LNG frenzy boosts Russian gas in Europe, not energy security – opinion. European LNG infrastructure expansion is driven by corporate greed, war profiteering, and fossil fuel industry impunity. Putin’s brutal invasion of Ukraine necessitates gas industry taxation, regulation, and sanctions. Russia’s LNG expansion plans must be halted to meet EU climate targets and ensure peace, climate protection, and energy security.
Sweden to supply eight Archer artillery systems to Ukraine. Sweden wants to give eight Archer artillery pieces and 10 Leopard 2 tanks to Ukraine, Dagens Industri reports. “They will give the Ukrainians opportunities to knock out Russian artillery systems,” says Swedish Defense Minister Pål Jonson. In January, Swedish Prime Minister Ulf Kristersson announced plans to supply military equipment to Ukraine, including an unspecified number of the Archer self-propelled fully automated 155 mm howitzers.
Latvia to send USD 74 mn in new military assistance to Ukraine. Latvia has allocated over $74 mn for military assistance to Ukraine, Prime Minister Denys Shmyhal said during a meeting with his Latvian counterpart Krisjanis Karins in Kyiv on 16 March, UkrInform reported. According to Shmyhal, Ukraine has already received military aid from Latvia worth over $318 mn. “With the approval of the new budget, the assistance will reach $392 mn, which is more than 1% of Latvia’s GDP,” he added.
Poland to send Ukraine at least four MiG-29 fighter jets “within the next few days” – Polish President Duda. At a news conference in Warsaw, Poland’s president Andrzej Duda announced that his country would send Ukraine at least four Soviet-era MiG-29 fighter jets in the coming days, The Guardian reports. “Firstly, literally within the next few days, we will hand over, as far as I remember, four aircraft to Ukraine in full working order,” he said adding that the rest are being serviced and prepared for handover. Poland is going to replace the MiG it donates to Ukraine with Korean FA-50s and American F-35s, according to Duda.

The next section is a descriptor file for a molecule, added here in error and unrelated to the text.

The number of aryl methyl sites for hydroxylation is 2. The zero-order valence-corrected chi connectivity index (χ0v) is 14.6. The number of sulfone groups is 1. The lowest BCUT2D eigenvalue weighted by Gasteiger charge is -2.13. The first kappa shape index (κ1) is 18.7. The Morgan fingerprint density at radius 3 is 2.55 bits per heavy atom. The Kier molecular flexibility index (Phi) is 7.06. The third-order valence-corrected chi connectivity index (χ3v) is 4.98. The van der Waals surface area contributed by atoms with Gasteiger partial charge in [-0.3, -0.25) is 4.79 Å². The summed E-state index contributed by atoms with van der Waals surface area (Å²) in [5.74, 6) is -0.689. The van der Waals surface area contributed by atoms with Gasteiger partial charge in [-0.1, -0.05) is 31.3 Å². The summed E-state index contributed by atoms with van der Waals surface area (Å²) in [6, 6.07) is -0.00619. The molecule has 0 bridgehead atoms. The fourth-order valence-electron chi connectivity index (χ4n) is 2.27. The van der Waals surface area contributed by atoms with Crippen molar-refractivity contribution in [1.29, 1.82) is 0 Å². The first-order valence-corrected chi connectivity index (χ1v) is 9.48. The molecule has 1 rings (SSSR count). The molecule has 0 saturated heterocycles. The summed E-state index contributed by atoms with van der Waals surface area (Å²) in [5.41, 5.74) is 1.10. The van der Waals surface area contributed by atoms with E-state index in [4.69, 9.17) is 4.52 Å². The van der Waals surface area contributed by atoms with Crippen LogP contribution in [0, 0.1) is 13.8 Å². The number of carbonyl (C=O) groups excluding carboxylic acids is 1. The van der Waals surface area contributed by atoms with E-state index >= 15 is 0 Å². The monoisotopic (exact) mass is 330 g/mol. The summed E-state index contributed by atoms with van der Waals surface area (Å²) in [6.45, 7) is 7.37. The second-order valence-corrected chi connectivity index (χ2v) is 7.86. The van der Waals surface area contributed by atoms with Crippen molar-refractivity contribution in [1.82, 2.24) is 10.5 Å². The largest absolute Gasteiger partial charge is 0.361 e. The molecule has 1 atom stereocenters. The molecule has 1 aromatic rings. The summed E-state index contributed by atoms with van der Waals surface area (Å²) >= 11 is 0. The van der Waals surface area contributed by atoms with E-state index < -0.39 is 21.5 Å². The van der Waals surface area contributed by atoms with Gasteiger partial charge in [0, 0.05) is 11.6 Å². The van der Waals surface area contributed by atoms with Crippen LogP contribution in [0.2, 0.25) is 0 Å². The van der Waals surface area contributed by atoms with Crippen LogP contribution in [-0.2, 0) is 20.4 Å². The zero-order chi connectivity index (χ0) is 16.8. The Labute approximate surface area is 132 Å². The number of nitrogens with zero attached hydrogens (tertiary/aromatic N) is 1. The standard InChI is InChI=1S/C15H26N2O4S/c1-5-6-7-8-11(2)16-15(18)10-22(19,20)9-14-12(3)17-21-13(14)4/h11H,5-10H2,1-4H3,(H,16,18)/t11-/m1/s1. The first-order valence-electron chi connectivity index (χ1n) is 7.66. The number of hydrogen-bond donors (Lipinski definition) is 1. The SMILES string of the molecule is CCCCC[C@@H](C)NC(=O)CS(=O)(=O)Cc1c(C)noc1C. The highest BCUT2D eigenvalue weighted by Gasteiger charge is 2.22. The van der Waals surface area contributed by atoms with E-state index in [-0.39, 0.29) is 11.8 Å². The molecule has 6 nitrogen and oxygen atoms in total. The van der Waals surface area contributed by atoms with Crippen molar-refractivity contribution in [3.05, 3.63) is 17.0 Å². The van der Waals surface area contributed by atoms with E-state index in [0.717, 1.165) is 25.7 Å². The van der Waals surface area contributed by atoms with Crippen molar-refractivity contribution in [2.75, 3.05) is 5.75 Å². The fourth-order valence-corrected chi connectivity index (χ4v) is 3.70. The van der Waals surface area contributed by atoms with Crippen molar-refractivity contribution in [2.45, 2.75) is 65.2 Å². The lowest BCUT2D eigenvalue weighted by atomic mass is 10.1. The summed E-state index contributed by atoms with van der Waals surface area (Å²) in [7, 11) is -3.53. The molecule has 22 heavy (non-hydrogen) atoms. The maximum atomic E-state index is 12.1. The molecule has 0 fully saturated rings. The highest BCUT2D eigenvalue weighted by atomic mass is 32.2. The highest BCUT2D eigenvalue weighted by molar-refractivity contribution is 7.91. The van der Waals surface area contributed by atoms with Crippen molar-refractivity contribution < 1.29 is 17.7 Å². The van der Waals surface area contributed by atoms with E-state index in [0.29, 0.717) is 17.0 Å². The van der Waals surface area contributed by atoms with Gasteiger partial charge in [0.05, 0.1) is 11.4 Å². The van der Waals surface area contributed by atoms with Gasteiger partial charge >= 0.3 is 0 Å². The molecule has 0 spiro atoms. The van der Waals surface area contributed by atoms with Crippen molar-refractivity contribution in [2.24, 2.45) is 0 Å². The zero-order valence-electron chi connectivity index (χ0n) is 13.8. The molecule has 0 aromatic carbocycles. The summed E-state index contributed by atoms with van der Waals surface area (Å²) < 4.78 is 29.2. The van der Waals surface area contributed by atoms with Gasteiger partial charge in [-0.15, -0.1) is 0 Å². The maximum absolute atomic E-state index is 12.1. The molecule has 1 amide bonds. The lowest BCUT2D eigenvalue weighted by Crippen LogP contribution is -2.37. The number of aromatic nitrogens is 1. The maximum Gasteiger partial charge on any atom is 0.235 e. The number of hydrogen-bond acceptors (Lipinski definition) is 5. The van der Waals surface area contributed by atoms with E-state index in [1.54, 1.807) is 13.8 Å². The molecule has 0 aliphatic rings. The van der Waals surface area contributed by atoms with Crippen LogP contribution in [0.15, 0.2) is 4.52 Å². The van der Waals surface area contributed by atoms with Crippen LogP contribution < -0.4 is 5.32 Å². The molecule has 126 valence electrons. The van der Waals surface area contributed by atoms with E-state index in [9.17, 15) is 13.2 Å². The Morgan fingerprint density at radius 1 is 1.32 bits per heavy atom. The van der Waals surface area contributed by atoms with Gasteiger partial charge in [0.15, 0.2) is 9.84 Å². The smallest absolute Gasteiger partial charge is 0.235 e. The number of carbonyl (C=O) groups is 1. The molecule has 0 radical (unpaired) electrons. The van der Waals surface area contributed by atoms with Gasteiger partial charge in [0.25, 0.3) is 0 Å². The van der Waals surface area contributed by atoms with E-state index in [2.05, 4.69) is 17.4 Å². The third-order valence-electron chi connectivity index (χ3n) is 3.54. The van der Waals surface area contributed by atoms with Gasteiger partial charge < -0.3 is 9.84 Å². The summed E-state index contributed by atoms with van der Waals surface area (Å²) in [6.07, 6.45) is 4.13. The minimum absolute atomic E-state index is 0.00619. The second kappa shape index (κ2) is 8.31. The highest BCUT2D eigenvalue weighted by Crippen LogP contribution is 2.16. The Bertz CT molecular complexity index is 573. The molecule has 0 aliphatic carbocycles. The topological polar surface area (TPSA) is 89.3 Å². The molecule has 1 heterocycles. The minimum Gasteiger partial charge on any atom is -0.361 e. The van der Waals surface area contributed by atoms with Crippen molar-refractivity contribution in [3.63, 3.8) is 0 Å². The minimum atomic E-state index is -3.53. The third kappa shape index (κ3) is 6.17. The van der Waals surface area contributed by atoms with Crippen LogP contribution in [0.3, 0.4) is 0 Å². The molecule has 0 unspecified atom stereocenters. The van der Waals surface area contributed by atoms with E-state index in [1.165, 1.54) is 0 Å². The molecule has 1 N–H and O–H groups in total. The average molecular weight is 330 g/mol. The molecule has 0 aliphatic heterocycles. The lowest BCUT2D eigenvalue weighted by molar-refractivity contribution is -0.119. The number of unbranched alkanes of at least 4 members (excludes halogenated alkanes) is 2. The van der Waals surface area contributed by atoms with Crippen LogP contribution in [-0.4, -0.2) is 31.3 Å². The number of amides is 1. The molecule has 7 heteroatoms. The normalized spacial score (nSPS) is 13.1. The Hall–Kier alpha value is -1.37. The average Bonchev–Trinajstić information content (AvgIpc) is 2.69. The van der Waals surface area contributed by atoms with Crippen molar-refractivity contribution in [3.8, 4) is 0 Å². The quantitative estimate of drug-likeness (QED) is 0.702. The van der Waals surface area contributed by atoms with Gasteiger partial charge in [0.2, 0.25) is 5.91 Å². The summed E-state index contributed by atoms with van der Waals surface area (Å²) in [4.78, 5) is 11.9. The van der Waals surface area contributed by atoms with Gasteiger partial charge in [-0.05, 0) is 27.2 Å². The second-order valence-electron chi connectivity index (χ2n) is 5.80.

The 10th meeting of the Ramstein-format Ukraine Defense Contact Group was held online on 15 March and brought together about 50 nations. In his closing remarks to the meeting, US Secretary of Defense Lloyd J. Austin III said: “We will continue to dig deep for new donations, and today we heard updates on our progress and some significant new commitments.”
Poland to send Ukraine at least four Soviet-era MiG-29 fighter jets "send Ukraine at least four Soviet-era MiG-29 fighter jets in the coming days" in the coming days – Polish President Duda
The rest are being prepared and serviced.https://t.co/e9gbnzNm7W
— Euromaidan Press (@EuromaidanPress) March 16, 2023
Quisling transporting Russian soldiers and Wagnerites assassinated in occupied Melitopol. Ivan Tkach, a Ukrainian quisling who collaborated with the Russian occupiers in Melitopol, was killed in a car explosion on 14 March, Ukrainska Pravda reported. His Toyota Land Cruiser Prado was destroyed by a self-made explosive device using about 1 kg of explosive in TNT equivalent, according to Vladimir Rogov, another collaborator. According to sources of the media in Ukraine’s security service, when the south-Ukrainian city was just occupied in March 2022, Tkach started collaborating with the Russians and organized the work of city transport in Melitopol. In September, he was appointed to direct the municipal transport enterprise of the city.
- On the war.
The Institute for the Study of War has made the following assessment as of March 15, 2022: